How Should I use my Tax Refund?
When you receive a significant amount of cash, whether it’s from a tax refund, work bonus or a gift, it’s always a good idea to be proactive about how you’ll spend it instead of letting it disappear before your eyes because you didn’t plan ahead. Below, we’ve listed some dos and don’ts for you to consider as your tax refund rolls in.
Do: Pay Down Debt
You probably don’t want to see your entire refund go straight to your credit card bill, but it’s something worth considering. Assess your debt and determine what amount of your refund you can put toward paying down high-interest debt. The money you save on interest will impact your bottom line and you’ll be able to pay off your debt sooner than you’d planned – freeing up more money on a monthly basis.
Don’t: Lend Out Your Refund
We’ve all had a friend or relative who found themselves in a tight spot, but lending out your refund is not the smartest idea. You might not see that money for a while, and if you do, it’ll likely be repaid in small amounts instead of the large chunk of cash you have now. Plus, you run the risk of never seeing that money again.
Do: Start Saving or Investing
If you’ve been waiting until you have a substantial amount of cash in hand to start a savings account or an emergency fund, you’ve just run out of excuses! Saving for emergencies should be one of your top priorities, so set aside as much as you can for the “what if” scenarios. What if your car breaks down? What if the washer or dryer stop working? What if someone is unexpectedly out of work?
And don’t stop with your refund! You can set up an automatic transfer to take money out of your checking account each month to help it grow, even if you can only afford as little as $10 at a time. The headstart you’re getting now along with the small monthly contributions will add up quickly.
If you feel confident with the amount you have in savings already, use this opportunity to start investing. Just say you receive an annual refund of $2,800 and invest this money at 6% interest. It may not seem like much to invest at this moment, but if you continue investing the same amount each year, you’ll find yourself with approximately $250,727 in 30 years’ time. Now that’s making your refund work for you!
Don’t: Invest in a Low-Interest Account
If you decide to sock away some or most of your refund money, don’t be lazy about it. Keeping all of that cash in a low-interest savings account or an ordinary checking account with little to no interest at all will dramatically decrease its growing power. If you’re not sure where to invest or how to save your refund, just give us a call and we can help guide you in the right direction.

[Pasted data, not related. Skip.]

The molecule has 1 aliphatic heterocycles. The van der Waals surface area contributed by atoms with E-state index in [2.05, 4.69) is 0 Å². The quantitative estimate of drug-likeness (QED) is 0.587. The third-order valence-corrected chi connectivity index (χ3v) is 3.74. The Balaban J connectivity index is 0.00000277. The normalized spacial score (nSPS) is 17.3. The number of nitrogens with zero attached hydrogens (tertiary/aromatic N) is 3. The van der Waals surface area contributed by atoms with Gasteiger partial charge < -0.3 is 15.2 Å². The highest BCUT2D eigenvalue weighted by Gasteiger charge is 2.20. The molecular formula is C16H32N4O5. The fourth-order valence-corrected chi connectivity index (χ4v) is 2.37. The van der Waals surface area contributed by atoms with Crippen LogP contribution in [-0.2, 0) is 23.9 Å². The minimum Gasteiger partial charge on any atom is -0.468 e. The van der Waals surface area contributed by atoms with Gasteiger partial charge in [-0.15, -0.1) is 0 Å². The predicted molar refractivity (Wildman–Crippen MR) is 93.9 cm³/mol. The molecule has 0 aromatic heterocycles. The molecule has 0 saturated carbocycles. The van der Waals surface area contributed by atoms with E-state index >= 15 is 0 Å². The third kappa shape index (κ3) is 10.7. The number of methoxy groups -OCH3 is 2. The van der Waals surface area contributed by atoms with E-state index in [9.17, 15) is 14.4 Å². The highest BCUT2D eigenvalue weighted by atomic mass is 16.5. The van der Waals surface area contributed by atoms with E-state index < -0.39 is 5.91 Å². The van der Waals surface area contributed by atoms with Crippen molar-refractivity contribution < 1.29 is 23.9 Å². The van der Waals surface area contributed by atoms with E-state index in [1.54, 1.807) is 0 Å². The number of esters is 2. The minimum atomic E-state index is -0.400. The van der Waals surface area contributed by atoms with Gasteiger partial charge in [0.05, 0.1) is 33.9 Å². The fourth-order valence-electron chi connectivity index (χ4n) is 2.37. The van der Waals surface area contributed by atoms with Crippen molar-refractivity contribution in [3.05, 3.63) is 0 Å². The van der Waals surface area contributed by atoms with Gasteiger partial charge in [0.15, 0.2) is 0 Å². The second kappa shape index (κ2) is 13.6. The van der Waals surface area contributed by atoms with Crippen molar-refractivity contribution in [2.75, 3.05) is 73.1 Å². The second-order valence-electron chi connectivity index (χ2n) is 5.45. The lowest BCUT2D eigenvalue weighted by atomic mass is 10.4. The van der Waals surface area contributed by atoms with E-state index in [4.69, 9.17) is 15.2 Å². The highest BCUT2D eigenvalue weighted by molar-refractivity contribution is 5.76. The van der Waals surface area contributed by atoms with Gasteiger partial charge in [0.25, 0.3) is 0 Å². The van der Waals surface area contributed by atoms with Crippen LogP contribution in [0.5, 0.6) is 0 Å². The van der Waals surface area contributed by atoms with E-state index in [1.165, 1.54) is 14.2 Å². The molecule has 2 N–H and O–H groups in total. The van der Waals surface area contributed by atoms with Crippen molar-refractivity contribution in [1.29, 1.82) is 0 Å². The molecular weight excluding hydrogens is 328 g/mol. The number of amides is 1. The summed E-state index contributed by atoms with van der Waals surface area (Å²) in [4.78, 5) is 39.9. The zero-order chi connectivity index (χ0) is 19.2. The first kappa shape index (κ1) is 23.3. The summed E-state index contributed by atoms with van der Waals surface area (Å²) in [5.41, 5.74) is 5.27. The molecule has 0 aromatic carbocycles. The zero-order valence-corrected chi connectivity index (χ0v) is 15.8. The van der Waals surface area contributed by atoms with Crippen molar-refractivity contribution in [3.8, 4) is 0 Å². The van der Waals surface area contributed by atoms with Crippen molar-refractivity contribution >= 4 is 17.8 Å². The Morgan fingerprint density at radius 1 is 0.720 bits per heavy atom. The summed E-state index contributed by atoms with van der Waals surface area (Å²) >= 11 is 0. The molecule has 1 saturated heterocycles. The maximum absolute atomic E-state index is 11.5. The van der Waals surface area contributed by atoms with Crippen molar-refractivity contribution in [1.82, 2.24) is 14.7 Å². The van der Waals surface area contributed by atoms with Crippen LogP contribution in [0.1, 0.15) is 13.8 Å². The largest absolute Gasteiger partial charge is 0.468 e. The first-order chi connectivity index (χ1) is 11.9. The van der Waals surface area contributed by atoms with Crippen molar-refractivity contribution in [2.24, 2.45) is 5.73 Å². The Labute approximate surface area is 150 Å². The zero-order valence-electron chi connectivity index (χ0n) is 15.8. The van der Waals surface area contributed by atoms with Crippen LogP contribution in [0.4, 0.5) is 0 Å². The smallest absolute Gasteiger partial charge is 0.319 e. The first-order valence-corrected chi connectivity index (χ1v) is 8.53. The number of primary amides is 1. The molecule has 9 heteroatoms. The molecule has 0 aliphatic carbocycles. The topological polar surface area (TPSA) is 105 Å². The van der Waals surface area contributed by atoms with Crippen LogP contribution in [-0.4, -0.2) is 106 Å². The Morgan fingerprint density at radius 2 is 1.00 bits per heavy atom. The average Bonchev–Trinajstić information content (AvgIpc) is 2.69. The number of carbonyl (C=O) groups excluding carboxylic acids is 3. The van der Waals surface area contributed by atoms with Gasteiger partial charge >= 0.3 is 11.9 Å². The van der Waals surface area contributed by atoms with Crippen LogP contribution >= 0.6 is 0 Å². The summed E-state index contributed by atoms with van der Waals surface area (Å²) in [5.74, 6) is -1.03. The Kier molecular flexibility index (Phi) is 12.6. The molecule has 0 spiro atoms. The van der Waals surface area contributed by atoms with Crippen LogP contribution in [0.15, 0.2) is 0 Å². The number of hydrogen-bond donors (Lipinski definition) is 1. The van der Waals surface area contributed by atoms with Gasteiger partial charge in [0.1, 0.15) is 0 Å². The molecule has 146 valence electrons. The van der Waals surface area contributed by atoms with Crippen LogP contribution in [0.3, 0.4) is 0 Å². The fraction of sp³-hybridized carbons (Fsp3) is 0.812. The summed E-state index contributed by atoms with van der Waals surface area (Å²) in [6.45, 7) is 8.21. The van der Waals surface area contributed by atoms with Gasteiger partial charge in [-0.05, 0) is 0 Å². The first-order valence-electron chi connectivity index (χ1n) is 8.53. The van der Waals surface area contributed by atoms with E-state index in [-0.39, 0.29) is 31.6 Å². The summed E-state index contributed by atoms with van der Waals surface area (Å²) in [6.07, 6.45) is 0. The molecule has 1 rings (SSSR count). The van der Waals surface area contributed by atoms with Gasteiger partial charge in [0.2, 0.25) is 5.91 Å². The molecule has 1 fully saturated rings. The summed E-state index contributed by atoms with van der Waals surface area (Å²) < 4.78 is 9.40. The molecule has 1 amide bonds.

Do: Invest in Yourself
We’re not talking about a new wardrobe here, either…although it’s always nice to reward yourself when you can. Think about ways you can advance your career and increase your earning power by using your tax refund to pay for a work-related conference, additional training in your field or for learning an entirely new skill. Money invested in yourself is never wasted!
Don’t: Blow it all on Impulse Buys
If you live paycheck-to-paycheck or are used to sticking to a budget, it can be tempting to swipe your card on things you want, but don’t really need. Plan ahead and choose a set amount that you can “blow” on fun purchases. The key is to plan and set your priorities so that you don’t find yourself in a bind on bills with a new big screen TV taunting you each day.
Do: Donate to Charitable Causes
For even the most well-intentioned people, donating to charity can take a back seat on their list of priorities. This might be a great time to give back to that organization that has either made an impact in your life or that you’ve seen make an impact for someone else. The bonus cash in your pocket gives you the opportunity to give back to your community in ways you might not be able to afford throughout the year. Plus, it gives you a head start on potential deductions for next year if you plan to itemize.
Don’t: Receive Your Refund on a Gift Card
Most returns are processed and deposited electronically – eliminating paper returns and checks you have to deposit in-person. Many tax services will even offer you the opportunity to get the refund via gift card. While direct deposit is fine, if you’re offered your refund on a gift card, say no. You always stand the chance of losing the card, plus the fund aren’t as easily accessible.
However you choose to spend your refund, consider all of your options carefully before making your decision and you won’t have any regrets.